A year after the publication of the Five Year Forward View, Simon Stevens set out five tests for George Osborne as he prepared the 2015 spending review, which the NHS England chief hoped would fund his vision.

As just three years later we approach the publication of another “sustainable long-term plan” and “multi-year funding settlement”, HSJ sets out the nine tests it must pass to win the backing of an NHS that is growing increasingly sceptical and tired of plans whose aspirations run too far ahead of reality.

No big new ideas – but be clear what is on offer: No silver bullets have been discovered since the publication of the forward view. Its vision of enhanced out of hospital services remains the correct one. Stick to it but spell out in detail by service offer what the extra money is going to buy.

Do not strain credibility by overpromising: For example, by promising reductions in emergency admissions or letting the suggestion run that hospitals will somehow “do less”. A growing population of older people will keep hospitals busy with a more complex patient mix. The point is not to “shift” care from one place to another but to recognise a greater proportion of the rising demand can be more effectively and efficiently delivered in the community (and via technology).

Be transparent on the money: This means three things. First, do not raid other health related budgets in the name of “frontline NHS care” as happened in the 2015 spending review. The cupboard is bare. Honour the commitment not to transfer capital to revenue as well.

Second, be alert to where the money will be spent. Should the government wish to commit big sums to enhanced pay and a more generous deal on medicines prices – both of which are currently subject to negotiation – be clear this will set a higher baseline for new funding to improve and expand care.

It may also make sense to reset cumulative deficits and debt.

These and other demands could potentially restrict investment in existing “priority” areas such as restoring emergency and elective care as quickly as possible.

Finally, where the case for investment in service change, as opposed to increased spending on existing services, is felt justified, make sure the necessary funds are both ringfenced and arrive early enough to make a difference. Capital expenditure would be a good place to start. The prime minister promised to deliver £10bn of capital funding during this parliament but so far there is only line of sight to around £3bn.

Be realistic about how long it will take for the public to spot the difference: There will be pressure to suggest most of the improvement in the performance of the NHS will be achieved by the end of this parliament in 2022. Plenty of progress can be made over this period, but there are many reasons why most of the benefits will not be felt until after 2022. This is partly because the new money is unlikely to come on stream before April 2019, but also because it will take time to bring about service changes through meaningful consultation, secure and spend capital funding, and train the necessary workforce.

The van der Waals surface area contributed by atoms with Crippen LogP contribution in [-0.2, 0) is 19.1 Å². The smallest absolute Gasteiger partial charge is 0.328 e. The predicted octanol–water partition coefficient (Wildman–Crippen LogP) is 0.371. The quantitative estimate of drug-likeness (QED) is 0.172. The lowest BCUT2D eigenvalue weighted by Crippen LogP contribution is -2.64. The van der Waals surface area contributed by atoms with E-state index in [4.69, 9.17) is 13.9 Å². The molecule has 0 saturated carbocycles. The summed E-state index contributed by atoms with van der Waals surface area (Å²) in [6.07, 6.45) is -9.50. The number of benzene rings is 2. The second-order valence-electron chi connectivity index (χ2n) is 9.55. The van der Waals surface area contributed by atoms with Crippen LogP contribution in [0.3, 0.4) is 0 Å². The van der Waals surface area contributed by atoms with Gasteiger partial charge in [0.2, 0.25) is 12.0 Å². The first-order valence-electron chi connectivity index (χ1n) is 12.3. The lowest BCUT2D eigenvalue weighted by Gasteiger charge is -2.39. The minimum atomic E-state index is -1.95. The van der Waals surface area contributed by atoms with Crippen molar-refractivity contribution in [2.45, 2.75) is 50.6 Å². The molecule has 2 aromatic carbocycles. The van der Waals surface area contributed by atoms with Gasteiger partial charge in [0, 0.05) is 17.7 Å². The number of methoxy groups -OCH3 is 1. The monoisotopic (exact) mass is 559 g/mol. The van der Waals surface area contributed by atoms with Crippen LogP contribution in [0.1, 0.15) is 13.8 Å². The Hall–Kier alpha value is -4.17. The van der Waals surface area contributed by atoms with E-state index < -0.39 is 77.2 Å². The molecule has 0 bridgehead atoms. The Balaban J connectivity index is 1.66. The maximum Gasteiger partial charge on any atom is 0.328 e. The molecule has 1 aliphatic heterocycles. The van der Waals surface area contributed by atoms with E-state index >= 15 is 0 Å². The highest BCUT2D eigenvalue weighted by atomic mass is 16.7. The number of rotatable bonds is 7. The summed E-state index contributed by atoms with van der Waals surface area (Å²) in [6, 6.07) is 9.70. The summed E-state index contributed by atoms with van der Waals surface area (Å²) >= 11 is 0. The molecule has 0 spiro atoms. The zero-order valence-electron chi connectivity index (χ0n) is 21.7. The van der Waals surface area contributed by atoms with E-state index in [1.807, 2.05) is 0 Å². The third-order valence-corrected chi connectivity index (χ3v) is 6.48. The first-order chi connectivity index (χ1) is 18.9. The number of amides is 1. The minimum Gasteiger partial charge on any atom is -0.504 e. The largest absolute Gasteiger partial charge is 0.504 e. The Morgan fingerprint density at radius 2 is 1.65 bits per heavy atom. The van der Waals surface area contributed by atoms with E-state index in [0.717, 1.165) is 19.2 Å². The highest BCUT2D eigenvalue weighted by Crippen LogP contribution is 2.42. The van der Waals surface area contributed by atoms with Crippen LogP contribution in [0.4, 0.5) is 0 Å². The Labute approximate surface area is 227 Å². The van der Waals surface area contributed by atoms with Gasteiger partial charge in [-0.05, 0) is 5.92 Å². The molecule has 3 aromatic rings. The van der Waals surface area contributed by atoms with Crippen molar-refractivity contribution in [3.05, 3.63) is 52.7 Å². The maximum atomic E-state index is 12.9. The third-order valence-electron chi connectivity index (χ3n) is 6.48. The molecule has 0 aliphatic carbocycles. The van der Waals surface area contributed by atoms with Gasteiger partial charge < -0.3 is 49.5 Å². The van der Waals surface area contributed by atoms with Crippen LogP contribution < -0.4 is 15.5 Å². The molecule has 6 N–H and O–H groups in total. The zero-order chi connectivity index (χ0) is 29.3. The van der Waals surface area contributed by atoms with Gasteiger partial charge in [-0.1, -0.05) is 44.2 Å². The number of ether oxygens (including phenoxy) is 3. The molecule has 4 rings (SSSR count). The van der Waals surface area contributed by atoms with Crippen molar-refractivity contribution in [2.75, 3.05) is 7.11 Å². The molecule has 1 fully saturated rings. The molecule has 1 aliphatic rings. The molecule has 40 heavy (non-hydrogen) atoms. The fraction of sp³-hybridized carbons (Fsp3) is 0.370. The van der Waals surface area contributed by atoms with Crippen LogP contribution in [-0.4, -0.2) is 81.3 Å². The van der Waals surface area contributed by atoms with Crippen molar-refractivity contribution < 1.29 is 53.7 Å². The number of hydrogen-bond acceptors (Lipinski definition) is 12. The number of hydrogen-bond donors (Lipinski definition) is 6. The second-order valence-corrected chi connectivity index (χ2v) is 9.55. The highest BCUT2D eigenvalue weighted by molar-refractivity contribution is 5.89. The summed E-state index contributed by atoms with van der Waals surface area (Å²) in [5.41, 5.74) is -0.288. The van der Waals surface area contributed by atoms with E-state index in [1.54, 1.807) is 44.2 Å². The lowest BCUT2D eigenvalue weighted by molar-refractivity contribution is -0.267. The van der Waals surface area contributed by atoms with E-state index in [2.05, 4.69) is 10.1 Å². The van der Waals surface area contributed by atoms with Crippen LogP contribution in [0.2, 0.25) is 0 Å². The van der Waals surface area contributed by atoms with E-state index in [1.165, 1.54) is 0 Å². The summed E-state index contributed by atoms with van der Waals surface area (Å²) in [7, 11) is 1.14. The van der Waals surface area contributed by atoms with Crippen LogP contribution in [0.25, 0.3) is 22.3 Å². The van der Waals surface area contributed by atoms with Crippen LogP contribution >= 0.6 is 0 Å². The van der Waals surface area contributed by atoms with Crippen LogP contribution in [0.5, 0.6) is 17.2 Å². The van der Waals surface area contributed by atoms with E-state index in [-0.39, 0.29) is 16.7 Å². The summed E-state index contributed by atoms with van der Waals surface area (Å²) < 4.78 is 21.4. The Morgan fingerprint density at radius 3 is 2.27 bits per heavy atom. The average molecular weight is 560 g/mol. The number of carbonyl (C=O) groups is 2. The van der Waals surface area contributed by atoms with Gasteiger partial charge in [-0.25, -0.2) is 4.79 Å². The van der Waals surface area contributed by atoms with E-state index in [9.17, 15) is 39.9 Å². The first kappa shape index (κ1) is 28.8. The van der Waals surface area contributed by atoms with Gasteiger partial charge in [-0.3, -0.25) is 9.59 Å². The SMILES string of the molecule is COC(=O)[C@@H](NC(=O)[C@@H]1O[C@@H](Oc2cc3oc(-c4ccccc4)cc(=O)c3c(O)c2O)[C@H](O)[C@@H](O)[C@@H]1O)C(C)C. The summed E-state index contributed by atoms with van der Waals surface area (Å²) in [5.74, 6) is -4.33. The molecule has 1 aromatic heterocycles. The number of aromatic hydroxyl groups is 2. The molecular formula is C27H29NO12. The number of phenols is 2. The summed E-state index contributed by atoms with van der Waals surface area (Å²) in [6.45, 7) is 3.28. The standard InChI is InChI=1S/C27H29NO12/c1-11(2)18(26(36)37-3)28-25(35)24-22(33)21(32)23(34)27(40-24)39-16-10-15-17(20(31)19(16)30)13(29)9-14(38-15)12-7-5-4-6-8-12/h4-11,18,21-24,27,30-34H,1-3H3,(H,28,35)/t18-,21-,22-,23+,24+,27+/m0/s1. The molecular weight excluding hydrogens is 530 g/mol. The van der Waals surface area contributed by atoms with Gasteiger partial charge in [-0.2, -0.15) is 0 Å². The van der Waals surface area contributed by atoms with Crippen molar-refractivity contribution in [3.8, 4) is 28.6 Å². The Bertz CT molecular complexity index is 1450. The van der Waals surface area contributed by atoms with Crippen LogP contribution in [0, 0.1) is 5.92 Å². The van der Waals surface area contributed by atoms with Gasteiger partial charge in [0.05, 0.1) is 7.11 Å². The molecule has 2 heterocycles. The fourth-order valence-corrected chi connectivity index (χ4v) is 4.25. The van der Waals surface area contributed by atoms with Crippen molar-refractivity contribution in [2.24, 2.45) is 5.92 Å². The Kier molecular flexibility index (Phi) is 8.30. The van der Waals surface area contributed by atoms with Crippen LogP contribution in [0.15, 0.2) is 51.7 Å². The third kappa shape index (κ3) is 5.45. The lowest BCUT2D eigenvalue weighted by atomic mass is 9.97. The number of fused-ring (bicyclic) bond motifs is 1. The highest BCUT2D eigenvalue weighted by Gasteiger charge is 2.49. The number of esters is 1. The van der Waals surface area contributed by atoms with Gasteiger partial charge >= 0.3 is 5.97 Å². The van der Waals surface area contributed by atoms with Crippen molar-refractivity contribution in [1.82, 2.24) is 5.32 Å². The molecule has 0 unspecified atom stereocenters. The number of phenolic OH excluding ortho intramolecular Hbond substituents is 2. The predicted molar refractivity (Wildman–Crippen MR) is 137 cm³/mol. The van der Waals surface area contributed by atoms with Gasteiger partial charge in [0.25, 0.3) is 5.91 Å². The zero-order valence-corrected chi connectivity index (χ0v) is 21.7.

Stitch social care and public health into the fabric of the plan: Two of Mr Stevens’ five tests concerned social care and public health. It was a wise and bold move to keep the government honest in these areas but it left them too much wriggle room. This plan must spell out how adequate social care and public health funding is an integral part of the delivery of the new plan.

Make sure change can be delivered within the constraints of existing legislation: NHS England and the Department of Health and Social Care have stretched the inadequate legislative framework to breaking point and beyond. They did so to drive progress but it is now proving counterproductive and giving rise to confusion, challenge and disillusionment. Accept that reform will have to be delivered by organisations already in existence and make sure the plans do not place too much reliance on non-statutory structures like sustainability and transformation partnerships, integrated care systems or indeed improved joint working between separate system managers and regulators.

Sort out the incentives: Willing change in the NHS is never enough. What will motivate the NHS to tough out the next few years and, just as importantly, demonstrate the behaviours that will be needed to deliver integrated care? Key will be a sense of “fairness”; that everyone – individually and organisationally – is sharing appropriately in the pain and progress. This is a journey the service must go on together, even at the cost of some of the best not achieving what they could if the system enabled and encouraged them to act with only their own interests in mind.

Maintain the commitment to a greater proportion of the NHS budget being spent on mental health: A once in a generation step change to access to mental health services like that achieved on elective and emergency care in the last decade, and which goes significantly beyond the existing ambition, would give the service an eye catching and era defining achievement it could be justifiably proud of.

Be honest with the public: This will be the hard one. In summary, much of what is written above is about the NHS and government being straightforward with the public. Explaining they will have to pay more tax and that, for the time being, it will take too long to see your GP, etc, but also that the service now has clear route to providing improved care, the money it needs to deliver and, most crucially of all, hope for the future.